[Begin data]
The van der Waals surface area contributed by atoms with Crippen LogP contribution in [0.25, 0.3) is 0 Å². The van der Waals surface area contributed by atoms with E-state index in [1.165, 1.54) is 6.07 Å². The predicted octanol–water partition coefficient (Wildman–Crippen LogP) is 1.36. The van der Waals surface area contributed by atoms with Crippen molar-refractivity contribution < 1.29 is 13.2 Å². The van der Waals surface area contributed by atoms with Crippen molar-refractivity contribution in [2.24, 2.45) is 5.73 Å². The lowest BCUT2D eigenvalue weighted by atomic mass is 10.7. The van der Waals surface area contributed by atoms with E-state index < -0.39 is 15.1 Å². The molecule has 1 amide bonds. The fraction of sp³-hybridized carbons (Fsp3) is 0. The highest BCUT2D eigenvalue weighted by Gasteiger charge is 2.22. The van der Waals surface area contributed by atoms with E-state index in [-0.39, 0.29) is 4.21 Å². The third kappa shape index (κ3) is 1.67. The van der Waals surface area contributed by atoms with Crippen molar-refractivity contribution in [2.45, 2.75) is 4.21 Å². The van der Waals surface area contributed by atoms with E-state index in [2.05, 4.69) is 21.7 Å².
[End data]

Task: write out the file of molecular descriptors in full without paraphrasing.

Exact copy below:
The van der Waals surface area contributed by atoms with Crippen LogP contribution in [0.25, 0.3) is 0 Å². The van der Waals surface area contributed by atoms with E-state index in [1.165, 1.54) is 6.07 Å². The predicted octanol–water partition coefficient (Wildman–Crippen LogP) is 1.36. The van der Waals surface area contributed by atoms with Crippen molar-refractivity contribution < 1.29 is 13.2 Å². The van der Waals surface area contributed by atoms with Crippen molar-refractivity contribution in [2.24, 2.45) is 5.73 Å². The lowest BCUT2D eigenvalue weighted by atomic mass is 10.7. The van der Waals surface area contributed by atoms with E-state index < -0.39 is 15.1 Å². The molecule has 1 amide bonds. The fraction of sp³-hybridized carbons (Fsp3) is 0. The highest BCUT2D eigenvalue weighted by Gasteiger charge is 2.22. The van der Waals surface area contributed by atoms with E-state index in [-0.39, 0.29) is 4.21 Å². The third kappa shape index (κ3) is 1.67. The van der Waals surface area contributed by atoms with Crippen molar-refractivity contribution in [2.45, 2.75) is 4.21 Å². The van der Waals surface area contributed by atoms with E-state index in [2.05, 4.69) is 21.7 Å².